If you want variance explained, ask for STANDARDIZED in the OUTPUT command and you will get R-square. For maximum likelihood, AIC and BIC are given. These indices are not appropriate for weighted least squares which is the default for categorical outcomes. If you want other fit indices, you should be able to find the information to compute them.
 Rebecca Fortgang posted on Thursday, December 08, 2011 - 12:28 pm
Thank you!
One follow-up question: R-square seems only to account for variance explained by each item. Is there a way to find variance explained by the model as a whole?
 Linda K. Muthen posted on Thursday, December 08, 2011 - 1:27 pm
We provide R-square for each dependent variable not for the model.
 Michelle Jongenelis posted on Monday, March 12, 2012 - 11:23 pm
I am running a CFA on a nine-item measure. Each item is ordered-categorical in nature. I have 3% missing cases. I used multiple imputation in MPlus to generate 25 datasets. However when I ran the CFA with WLSMV estimator on the imputed datasets, I do not get a pooled chi-square, I only get pooled parameter estimates and SE's. I've had a quick look at the literature- am I correct in saying that pooled chi-square is only given in MPlus for the ML estimator? If that's the case, is there any other way to calculate the pooled chi square when WLSMV estimator has been used? I have read somewhere that once you obtain parameter estimates from the WLSMV run you can change the estimator to ML to get the pooled chi square in a second run but this doesn't seem right given the ordinal nature of the variables.

Any suggestions on how else I am able to correctly analyse my data?
Thanks!
 Linda K. Muthen posted on Tuesday, March 13, 2012 - 6:29 am
It is true that the pooled chi-square is given for only the ML estimator with multiple imputation. Research on how to correctly pool in other cases does not exist. It sounds like you have one factor. In this case, you can use maximum likelihood with the CATEGORICAL option. The default is logistic regression. You can use PARAMETERIZATION=PROBIT if you want probit regression.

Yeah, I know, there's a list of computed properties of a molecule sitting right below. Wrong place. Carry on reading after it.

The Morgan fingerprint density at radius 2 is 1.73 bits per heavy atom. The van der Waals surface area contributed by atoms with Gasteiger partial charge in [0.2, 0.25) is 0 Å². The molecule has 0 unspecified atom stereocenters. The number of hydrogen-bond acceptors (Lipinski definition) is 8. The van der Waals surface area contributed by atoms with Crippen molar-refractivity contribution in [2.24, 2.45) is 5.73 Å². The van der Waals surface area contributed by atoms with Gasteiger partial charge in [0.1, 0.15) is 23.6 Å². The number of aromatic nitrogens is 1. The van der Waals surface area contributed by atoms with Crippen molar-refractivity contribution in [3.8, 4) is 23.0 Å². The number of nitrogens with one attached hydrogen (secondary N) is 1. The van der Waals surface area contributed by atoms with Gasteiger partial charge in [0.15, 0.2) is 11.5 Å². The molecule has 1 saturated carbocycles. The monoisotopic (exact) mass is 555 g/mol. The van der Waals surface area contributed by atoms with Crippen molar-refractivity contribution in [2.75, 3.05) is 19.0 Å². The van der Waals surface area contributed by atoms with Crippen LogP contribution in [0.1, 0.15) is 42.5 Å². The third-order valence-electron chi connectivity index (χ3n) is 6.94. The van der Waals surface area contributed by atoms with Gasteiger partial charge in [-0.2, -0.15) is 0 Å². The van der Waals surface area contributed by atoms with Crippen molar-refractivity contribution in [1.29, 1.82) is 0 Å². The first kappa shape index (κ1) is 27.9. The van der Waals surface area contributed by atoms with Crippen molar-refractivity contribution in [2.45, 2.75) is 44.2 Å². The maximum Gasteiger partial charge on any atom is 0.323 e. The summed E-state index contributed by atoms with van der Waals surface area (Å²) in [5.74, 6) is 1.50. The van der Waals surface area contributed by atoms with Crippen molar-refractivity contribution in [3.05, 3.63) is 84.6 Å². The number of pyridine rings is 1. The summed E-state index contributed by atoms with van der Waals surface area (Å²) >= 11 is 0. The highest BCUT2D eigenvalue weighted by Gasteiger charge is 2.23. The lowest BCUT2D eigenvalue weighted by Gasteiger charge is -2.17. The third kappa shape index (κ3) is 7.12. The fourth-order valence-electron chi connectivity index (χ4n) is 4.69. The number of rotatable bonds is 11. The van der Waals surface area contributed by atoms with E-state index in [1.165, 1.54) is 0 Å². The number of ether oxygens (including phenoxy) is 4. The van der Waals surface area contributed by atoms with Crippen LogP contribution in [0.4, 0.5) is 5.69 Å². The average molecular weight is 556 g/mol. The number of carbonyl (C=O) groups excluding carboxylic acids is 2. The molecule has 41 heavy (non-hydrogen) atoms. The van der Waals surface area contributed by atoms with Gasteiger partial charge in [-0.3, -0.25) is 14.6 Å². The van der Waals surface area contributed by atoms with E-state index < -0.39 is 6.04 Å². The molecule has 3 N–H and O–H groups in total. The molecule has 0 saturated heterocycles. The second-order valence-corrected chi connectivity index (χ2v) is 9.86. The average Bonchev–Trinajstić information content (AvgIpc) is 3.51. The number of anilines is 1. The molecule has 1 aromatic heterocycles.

Michelle Jongenelis posted on Tuesday, March 13, 2012 - 8:52 pm
Thanks for the prompt reply Linda. There are two factors actually. Will this change the suggestions you have made?
 Linda K. Muthen posted on Wednesday, March 14, 2012 - 6:51 am
No.
 Michelle Jongenelis posted on Monday, March 19, 2012 - 12:51 am
Hi again,

I have run the analysis as per your suggestions but my chi square p value is coming up as 1.00 and i get the following message underneath "of the 82944 cells in the latent class indicator table, 51 were deleted in the calculation of chi square due to extreme values"
I also don't get any of the usual fit indices. I am a little confused.
 Linda K. Muthen posted on Monday, March 19, 2012 - 6:20 am
With maximum likelihood and categorical outcomes, means, variances, and covariances are not sufficient statistics for model estimation. As a result, a chi-square comparing sample and model estimated covariance matrices and related fit statistics are not available. The chi-square values you are looking at compare observed versus estimated multiway frequency tables of the categorical items. With more than eight categorical items these tables become vary large and empty cells are a problem. They should not be used with more than about eight items or if they do not agree.
 Michelle Jongenelis posted on Monday, March 19, 2012 - 8:03 pm
Thanks Linda.
 Julia Lee posted on Saturday, March 24, 2012 - 4:59 pm
I am conducting:
1) CFA to determine whether 5 indicators in the fall & spring of first grade, respectively, form a unitary factor (literacy). (n = 521)

Question:
a)If there are floor effects and outliers, is MLR robust enough to handle the issue? Should the floor effects and outliers be deleted? I am retaining the floor effects & outliers; I used MLR because in my main research question I am interested in the latent profiles & latent transitions of this sample. My CFA fit indices are mixed: I have p < .001, high RMSEA, great fits for SRMR and CFI/TLI. I do not know why this is happening because these indicators are theoretically driven. However, nobody has tested these constructs in tandem.

b)Would ill scaled covariance matrices result in this kind of fit indices? My covariance matrix has a combination of variance as high as 1074.168 and as low as 16.
 Bengt O. Muthen posted on Saturday, March 24, 2012 - 5:52 pm
a) Theoretically-driven indicators very often give poor model fit when the indicators have not also been subjected to a previous series of pilot studies using EFA to refine them.

MLR is not enough if you have strong floor effects because in that case the linear model is wrong. You can instead for instance treat the indicators as censored-normal.